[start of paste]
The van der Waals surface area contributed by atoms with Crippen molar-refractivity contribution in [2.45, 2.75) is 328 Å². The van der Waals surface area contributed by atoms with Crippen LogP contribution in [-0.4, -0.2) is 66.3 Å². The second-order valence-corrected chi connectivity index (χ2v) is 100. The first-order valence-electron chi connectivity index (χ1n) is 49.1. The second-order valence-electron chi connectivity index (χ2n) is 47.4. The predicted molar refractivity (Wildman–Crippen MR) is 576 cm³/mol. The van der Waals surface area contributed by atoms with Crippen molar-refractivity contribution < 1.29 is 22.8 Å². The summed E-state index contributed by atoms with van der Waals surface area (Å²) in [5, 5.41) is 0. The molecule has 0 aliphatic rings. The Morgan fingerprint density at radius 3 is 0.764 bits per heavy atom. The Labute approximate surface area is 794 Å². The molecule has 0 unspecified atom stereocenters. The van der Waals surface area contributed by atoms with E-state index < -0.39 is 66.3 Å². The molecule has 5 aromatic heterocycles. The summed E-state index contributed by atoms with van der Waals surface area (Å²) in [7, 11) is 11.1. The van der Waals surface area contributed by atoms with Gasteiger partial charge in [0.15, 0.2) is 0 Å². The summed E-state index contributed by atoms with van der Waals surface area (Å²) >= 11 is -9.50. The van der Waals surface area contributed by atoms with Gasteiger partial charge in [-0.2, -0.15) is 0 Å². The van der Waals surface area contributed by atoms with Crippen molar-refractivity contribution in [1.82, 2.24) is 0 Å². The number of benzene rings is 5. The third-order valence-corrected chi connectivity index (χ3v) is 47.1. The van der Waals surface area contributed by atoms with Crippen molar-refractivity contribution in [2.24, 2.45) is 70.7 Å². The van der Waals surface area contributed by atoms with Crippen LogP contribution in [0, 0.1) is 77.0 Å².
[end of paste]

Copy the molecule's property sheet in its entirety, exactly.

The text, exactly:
The van der Waals surface area contributed by atoms with Crippen molar-refractivity contribution in [2.45, 2.75) is 328 Å². The van der Waals surface area contributed by atoms with Crippen LogP contribution in [-0.4, -0.2) is 66.3 Å². The second-order valence-corrected chi connectivity index (χ2v) is 100. The first-order valence-electron chi connectivity index (χ1n) is 49.1. The second-order valence-electron chi connectivity index (χ2n) is 47.4. The predicted molar refractivity (Wildman–Crippen MR) is 576 cm³/mol. The van der Waals surface area contributed by atoms with Crippen molar-refractivity contribution < 1.29 is 22.8 Å². The summed E-state index contributed by atoms with van der Waals surface area (Å²) in [5, 5.41) is 0. The molecule has 0 aliphatic rings. The Morgan fingerprint density at radius 3 is 0.764 bits per heavy atom. The Labute approximate surface area is 794 Å². The molecule has 0 unspecified atom stereocenters. The van der Waals surface area contributed by atoms with E-state index < -0.39 is 66.3 Å². The molecule has 5 aromatic heterocycles. The summed E-state index contributed by atoms with van der Waals surface area (Å²) in [7, 11) is 11.1. The van der Waals surface area contributed by atoms with Gasteiger partial charge in [0.15, 0.2) is 0 Å². The summed E-state index contributed by atoms with van der Waals surface area (Å²) >= 11 is -9.50. The van der Waals surface area contributed by atoms with Gasteiger partial charge in [-0.2, -0.15) is 0 Å². The van der Waals surface area contributed by atoms with Crippen molar-refractivity contribution in [1.82, 2.24) is 0 Å². The number of benzene rings is 5. The third-order valence-corrected chi connectivity index (χ3v) is 47.1. The van der Waals surface area contributed by atoms with Crippen molar-refractivity contribution in [2.24, 2.45) is 70.7 Å². The van der Waals surface area contributed by atoms with Crippen LogP contribution in [0, 0.1) is 77.0 Å².